The Fear in Dave Chappelle’s New Special

The comic’s Netflix show continues a chapter of work that whiffs less of irreverence than of irritation and unease.

Mathieu Bitton / Netflix

Early into Sticks and Stones, Dave Chappelle’s newest Netflix stand-up special, the veteran comedian makes a two-part nostalgia play. “Tonight I’m gonna try some impressions out,” he says. Chappelle quickly notes that he has only two to offer, and that the first is a send-up of the Founding Fathers: “Hurry up and finish that Constitution, nigger. I’m trying to get some sleep,” the comedian grumbles, using the same mock-white voice that animated many of his Chappelle’s Show sketches. The line channels the sharp irreverence that made the series so beloved: Crass and vulgar though it may be, it also takes aim at the reputations of men who’ve been largely exalted throughout American history despite their participation in the brutal hypocrisy of slavery.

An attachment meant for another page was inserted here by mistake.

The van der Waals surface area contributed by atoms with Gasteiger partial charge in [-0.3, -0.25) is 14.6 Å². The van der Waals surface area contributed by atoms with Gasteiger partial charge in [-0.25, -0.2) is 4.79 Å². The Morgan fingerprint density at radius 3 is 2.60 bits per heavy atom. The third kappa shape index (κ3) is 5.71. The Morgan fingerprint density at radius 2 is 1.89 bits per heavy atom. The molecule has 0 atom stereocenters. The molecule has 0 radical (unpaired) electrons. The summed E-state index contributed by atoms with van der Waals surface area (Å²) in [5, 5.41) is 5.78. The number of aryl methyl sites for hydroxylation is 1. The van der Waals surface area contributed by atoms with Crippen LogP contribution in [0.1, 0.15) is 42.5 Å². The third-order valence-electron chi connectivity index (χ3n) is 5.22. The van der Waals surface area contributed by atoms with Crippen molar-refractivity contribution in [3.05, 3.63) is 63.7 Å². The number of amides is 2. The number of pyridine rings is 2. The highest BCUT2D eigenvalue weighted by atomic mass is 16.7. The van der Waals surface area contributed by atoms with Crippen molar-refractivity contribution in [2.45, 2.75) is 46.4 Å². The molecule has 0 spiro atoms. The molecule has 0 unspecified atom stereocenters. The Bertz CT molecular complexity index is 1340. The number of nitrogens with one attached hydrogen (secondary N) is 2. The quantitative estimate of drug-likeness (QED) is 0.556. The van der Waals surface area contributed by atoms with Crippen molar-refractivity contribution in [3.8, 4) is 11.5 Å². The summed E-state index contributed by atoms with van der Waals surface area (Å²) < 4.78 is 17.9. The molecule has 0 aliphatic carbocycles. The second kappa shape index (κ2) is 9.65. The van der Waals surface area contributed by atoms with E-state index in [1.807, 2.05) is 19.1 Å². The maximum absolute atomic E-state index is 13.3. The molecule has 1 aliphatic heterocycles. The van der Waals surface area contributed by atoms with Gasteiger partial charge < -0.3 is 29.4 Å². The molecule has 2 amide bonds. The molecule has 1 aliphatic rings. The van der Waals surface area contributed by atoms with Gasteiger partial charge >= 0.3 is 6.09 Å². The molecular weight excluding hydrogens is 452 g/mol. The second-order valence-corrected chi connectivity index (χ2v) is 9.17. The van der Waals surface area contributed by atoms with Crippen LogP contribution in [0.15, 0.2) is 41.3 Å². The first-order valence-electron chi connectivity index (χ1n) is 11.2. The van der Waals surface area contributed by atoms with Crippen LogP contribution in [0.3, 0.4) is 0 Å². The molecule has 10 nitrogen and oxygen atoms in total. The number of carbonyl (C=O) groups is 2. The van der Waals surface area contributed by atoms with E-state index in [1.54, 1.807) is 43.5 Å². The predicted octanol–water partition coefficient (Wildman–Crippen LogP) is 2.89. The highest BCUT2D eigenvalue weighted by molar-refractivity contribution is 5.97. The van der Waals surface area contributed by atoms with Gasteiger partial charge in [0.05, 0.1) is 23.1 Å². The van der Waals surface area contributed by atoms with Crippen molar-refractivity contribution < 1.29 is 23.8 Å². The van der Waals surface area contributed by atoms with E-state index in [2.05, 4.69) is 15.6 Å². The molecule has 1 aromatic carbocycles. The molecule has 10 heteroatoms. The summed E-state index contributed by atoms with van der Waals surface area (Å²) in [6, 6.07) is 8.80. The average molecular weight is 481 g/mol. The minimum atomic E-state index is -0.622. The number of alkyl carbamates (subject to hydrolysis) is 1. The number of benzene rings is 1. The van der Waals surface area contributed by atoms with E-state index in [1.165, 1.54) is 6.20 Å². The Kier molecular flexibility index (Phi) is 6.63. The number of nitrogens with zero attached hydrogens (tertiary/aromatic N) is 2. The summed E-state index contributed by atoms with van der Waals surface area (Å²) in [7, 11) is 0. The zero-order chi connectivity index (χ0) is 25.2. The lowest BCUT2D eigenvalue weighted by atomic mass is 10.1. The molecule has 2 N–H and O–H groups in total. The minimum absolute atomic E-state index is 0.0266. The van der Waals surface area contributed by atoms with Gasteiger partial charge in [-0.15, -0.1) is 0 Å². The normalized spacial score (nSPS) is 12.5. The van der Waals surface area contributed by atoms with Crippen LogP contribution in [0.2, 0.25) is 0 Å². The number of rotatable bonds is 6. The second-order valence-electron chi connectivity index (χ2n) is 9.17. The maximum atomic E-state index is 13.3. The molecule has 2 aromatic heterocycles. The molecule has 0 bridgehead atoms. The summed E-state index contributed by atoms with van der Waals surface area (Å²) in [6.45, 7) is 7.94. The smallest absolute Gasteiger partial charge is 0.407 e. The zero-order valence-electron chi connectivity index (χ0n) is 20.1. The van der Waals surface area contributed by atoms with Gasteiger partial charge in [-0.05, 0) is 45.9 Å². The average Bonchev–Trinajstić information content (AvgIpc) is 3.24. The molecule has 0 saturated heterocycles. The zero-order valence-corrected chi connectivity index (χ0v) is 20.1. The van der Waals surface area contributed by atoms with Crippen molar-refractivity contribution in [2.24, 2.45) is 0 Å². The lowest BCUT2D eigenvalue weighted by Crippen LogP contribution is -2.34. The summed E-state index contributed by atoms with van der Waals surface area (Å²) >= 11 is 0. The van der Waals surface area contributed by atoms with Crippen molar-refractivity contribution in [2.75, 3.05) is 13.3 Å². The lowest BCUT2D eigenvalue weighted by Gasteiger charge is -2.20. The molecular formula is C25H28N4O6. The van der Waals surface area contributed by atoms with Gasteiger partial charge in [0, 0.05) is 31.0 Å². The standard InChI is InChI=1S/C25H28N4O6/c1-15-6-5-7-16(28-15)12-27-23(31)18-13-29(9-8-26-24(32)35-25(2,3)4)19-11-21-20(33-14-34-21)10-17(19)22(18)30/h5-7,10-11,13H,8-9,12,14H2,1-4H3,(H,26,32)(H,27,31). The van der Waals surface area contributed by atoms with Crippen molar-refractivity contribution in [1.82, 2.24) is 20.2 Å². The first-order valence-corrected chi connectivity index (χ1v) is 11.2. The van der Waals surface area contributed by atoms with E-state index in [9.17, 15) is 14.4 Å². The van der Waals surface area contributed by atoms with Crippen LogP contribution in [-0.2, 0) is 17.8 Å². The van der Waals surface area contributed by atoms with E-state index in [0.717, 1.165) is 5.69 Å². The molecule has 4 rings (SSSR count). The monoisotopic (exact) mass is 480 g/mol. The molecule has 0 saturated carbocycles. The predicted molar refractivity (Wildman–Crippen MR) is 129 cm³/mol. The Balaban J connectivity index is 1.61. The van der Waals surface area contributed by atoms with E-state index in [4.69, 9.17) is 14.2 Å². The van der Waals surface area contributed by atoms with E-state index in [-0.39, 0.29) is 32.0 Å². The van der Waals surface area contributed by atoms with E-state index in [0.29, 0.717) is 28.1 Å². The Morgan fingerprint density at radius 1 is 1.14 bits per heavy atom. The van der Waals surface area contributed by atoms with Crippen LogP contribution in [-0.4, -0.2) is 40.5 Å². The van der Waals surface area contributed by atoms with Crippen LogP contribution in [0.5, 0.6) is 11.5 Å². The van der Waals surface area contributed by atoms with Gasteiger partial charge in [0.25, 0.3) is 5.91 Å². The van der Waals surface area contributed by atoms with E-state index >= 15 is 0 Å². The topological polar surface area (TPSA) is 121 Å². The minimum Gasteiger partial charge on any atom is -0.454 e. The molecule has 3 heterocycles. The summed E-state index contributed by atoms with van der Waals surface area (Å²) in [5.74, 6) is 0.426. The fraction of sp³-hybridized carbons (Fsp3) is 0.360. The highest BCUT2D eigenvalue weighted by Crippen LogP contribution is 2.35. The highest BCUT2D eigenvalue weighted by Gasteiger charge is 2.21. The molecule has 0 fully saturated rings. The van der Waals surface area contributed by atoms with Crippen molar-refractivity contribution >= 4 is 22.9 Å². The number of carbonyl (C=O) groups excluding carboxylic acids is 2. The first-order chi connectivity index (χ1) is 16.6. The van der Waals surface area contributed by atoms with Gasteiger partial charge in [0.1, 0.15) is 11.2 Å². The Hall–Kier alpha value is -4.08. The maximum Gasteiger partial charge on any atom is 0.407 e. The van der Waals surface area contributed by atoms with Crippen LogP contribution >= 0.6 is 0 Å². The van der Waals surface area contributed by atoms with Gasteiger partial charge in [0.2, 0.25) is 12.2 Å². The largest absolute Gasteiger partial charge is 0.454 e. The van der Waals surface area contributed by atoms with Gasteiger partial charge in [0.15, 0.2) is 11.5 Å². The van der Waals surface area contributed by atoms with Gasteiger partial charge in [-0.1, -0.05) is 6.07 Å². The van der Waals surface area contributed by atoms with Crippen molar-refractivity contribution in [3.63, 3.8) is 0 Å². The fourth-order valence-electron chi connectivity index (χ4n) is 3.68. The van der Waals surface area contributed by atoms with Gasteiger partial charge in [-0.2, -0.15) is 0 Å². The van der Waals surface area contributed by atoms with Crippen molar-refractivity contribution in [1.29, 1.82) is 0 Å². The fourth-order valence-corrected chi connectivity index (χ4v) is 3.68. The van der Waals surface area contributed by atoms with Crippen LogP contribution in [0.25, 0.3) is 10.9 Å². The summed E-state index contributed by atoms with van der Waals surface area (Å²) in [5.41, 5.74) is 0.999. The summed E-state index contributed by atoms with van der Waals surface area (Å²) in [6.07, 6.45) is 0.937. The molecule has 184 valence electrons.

After the crowd rewards him with rapturous laughter, Chappelle shifts gears. “The next one’s a little harder,” he admits, before presenting the audience with a challenge: “I want to see if you can guess who it is I’m doing an impression of.” He adopts a Homer Simpson–like tone and flails his arms: “Uh, duh. Hey! Durr! If you do anything wrong in your life—duh!—and I find out about it, I’m gonna try to take everything away from you!” Chappelle whines. “And I don’t care what I find out! Could be today, tomorrow, 15, 20 years from now. If I find out, you’re fucking—duh!—finished.” The audience doesn’t have much time to guess which dullard Chappelle is imitating, as he reveals the answer almost immediately: “That’s you!”